Low blood pressure can be treated with medicine, and by changing your everyday routine:

1Drinking plenty of fluids

Staying hydrated is essential for maintaining your blood pressure. This means drinking 8 to 10 cups of water a day, as well as other low-sodium drinks like vegetable or fruit juices. But water is the best solution.

2Having little or no alcohol

Drinking fluids can help reduce the risk of hypotension, however, you should avoid alcoholic drinks. Alcohol dehydrates your body, decreasing blood volume and blood pressure.

3Getting sufficient salt

Low levels of salt can keep your body away from retaining the right amount of fluid. An average person should consume between 1500 mg – 2,300 mg of salt per day, according to The American Heart Association.

4Consuming nutrient-rich foods

Eating products rich in iron, folate, and B-12 is necessary for having normal blood pressure. Increasing the intake of foods like spinach, kale, nuts, beans and fortified cereals that contain these essential minerals can help support your blood pressure.

5Eating smaller portions

Eating large portions can bring your blood pressure down as your body struggles to digest the feast. It is recommended to eat smaller portions of food. This will help keep your blood sugar levels balanced and prevent drops in your blood pressure after having a meal. Easier said than done with Christmas around the corner!

6Cutting back on carbs

Carb-heavy foods, especially processed carbs, usually break down faster than other types of food. This can lead to blood pressure falling suddenly. According to studies, a diet with fewer carbs may help prevent hypotension, particularly in older adults.

7Exercising regularly

In an earlier article, we explained how regular physical activity can help reduce high blood pressure. You may be wondering, ‘why exercise if my blood pressure is already low?’. Regular exercise promotes healthy blood circulation, thereby bringing your blood pressure lower when its high, and higher when it’s low.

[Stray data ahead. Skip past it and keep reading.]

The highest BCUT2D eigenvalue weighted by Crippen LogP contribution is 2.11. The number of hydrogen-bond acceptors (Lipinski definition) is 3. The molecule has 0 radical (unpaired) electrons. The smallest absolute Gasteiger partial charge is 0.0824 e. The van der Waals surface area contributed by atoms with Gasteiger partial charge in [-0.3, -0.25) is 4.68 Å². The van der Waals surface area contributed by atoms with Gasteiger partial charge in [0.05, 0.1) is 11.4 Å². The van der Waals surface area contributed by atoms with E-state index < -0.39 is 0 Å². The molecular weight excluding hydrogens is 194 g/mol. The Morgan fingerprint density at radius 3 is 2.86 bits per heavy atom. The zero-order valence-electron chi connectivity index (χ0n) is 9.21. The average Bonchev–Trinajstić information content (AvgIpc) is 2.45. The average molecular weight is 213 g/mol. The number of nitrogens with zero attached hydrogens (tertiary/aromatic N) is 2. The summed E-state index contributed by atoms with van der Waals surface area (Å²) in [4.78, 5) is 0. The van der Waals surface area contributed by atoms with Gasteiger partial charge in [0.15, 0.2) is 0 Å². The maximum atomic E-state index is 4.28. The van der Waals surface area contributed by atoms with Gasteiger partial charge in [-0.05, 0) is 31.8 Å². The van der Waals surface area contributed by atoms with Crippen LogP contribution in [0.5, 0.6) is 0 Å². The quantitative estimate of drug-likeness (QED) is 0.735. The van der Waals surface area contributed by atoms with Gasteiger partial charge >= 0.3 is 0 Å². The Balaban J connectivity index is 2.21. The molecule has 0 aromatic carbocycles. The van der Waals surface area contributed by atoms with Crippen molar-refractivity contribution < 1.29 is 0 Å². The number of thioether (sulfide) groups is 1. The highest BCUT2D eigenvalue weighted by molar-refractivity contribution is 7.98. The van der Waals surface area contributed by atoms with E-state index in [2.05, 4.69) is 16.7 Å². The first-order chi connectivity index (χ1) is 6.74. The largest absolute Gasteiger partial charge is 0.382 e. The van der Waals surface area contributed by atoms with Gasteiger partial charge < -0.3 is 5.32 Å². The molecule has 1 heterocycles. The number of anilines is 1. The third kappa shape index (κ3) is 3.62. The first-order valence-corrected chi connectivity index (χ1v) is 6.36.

8Sitting with good posture

When seated, it is recommended not to cross your legs as this can block the flow of blood towards your heart.

9Standing up slowly

When you get out of bed or a chair it is important to stand up slowly. This helps your body adjust to the change in pressure and can help prevent sudden drops in blood pressure which may lead to dizziness or fainting.

10Using compression clothes

In some cases of hypotension it is recommended to wear special stockings, shirts, socks, or pants. These compress your body part and help your blood vessels to pump blood more efficiently, thereby helping to reduce the risk of low blood pressure.

How you can fight hypotension

Low blood pressure, or hypotension, can be avoided by making a few lifestyle changes. Eating a balanced diet and exercising regularly are important ways to keep your blood pressure within a healthy range. Additionally, drinking plenty of water throughout the day and avoiding alcohol can help to maintain regular blood pressure levels. For those taking medications, it is important to speak with your doctor or pharmacist about any potential side effects that could lead to low blood pressure. By following these simple tips you can help to avoid the unpleasant and potentially dangerous symptoms associated with low blood pressure.

Hungry for knowledge? Here’s more

In this short yet very informative video, nutrition and medical expert Dr. Eric Berg explains simple and interesting connections between different low blood pressure causes. Watch this to raise your hypotension awareness and prevent the problem.

Healthypedia FAQ

Hypotension is when your blood pressure is lower than 90 mm Hg (systolic) over 60 mm Hg (diastolic).

The most common symptoms of low blood pressure are light-headedness, dizziness, and fatigue. Others include fainting, nausea, pale and cold skin, blurred vision, numbness, or tingling in the limbs, changes in heart rate, and rapid breathing.

You can fight low blood pressure by drinking plenty of fluids, consuming the healthy levels of salt, eating a nutrient-rich diet, cutting back on alcohol, and exercising regularly.